So, it’s no surprise that Corinne and many other 4K TV owners can’t understand why their picture isn’t dramatically better. In most cases, the programming they watch isn’t much better, if it’s better at all.

There’s hope that the networks will deliver more 4K programming in the near future. But until that happens, 4K TV will continue to disappoint many viewers.

Now, let’s take on the problem I can help fix.

And that is, how can you improve your 4K picture when you are actually watching something in 4K?

There are several things you can do, such as:

1. Calibrate Your TV
4K TV is not plug-and-play TV. After you bring the set home, you will likely have to adjust the TV’s picture settings to display the best image possible. If they are not, you are likely to be disappointed.

After I bought my TV, I spent several hours researching online for the best settings for my particular set, and then experimenting with several ‘picture modes’ before deciding on one. And even after I chose one, I had to go into the manual settings area to adjust a feature to reduce the contrast that was giving my picture ‘the soap opera effect.’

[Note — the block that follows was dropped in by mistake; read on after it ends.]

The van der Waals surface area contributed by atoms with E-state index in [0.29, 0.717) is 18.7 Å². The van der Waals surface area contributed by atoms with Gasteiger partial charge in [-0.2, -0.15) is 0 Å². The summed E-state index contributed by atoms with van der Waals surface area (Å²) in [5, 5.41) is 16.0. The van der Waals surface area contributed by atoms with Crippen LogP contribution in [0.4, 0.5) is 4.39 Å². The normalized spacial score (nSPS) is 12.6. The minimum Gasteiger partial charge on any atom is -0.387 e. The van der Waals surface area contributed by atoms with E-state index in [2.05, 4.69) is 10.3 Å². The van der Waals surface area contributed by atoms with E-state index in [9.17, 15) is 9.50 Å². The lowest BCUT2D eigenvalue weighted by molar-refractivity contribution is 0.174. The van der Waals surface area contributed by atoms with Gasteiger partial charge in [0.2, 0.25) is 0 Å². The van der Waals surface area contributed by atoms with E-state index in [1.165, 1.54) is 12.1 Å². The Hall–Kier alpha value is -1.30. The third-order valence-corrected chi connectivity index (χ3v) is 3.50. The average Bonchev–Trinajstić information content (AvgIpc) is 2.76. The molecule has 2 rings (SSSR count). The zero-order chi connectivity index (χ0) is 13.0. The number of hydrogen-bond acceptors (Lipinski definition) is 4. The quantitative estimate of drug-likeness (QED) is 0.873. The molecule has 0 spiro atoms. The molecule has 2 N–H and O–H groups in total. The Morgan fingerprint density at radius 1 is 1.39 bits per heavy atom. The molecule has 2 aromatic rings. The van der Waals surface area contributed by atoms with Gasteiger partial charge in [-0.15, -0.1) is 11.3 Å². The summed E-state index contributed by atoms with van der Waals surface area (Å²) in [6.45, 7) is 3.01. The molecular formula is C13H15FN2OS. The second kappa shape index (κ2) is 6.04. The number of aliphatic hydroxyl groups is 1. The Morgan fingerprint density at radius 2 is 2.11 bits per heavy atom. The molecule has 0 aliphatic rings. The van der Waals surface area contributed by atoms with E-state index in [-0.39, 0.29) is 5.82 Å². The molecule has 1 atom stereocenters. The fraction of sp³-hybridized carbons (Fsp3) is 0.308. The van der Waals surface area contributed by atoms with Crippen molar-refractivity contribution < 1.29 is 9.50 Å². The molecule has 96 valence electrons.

It was not an easy process. And I have been in this business for 25 years.

2. Buy a Top-Quality 4K TV
Even more so than High-Definition, the quality of the 4K TV really, really matters. If your TV is from a low-cost, little-known brand, your 4K picture will suffer accordingly. I’m not saying you should run out and buy a new one. But….

3. Get a Fast Internet Service
If the 4K show is streamed, the Internet service has to be sufficiently fast to deliver the 4K picture. (Netflix, for instance, says the Internet speed must be a minimum of 25 Mbps to stream a 4K program.) So if your Internet service has issues, so will your 4K picture.

4. Sit Closer 
Yes, where you sit matters. You need to sit closer to a 4K TV screen than a high-def screen to truly appreciate the greater resolution of the picture. How close, you ask? It depends on the size of the set. But I sit about 4 feet from my 55-inch 4K TV. If I move back just 2-3 feet, the picture detail diminishes.

5. Get a Big 4K TV
Which brings me to my next point. The bigger the screen, the better the 4K picture will look. It’s not a myth. The added detail in the 4K picture can’t really be appreciated on a small screen. I would not recommend anyone buy a 4K TV under 55 inches. And if you have the cash for a bigger set than that, buy it. I still wish I had the bought the 65-inch LG OLED, although I like my 75-inch Sony.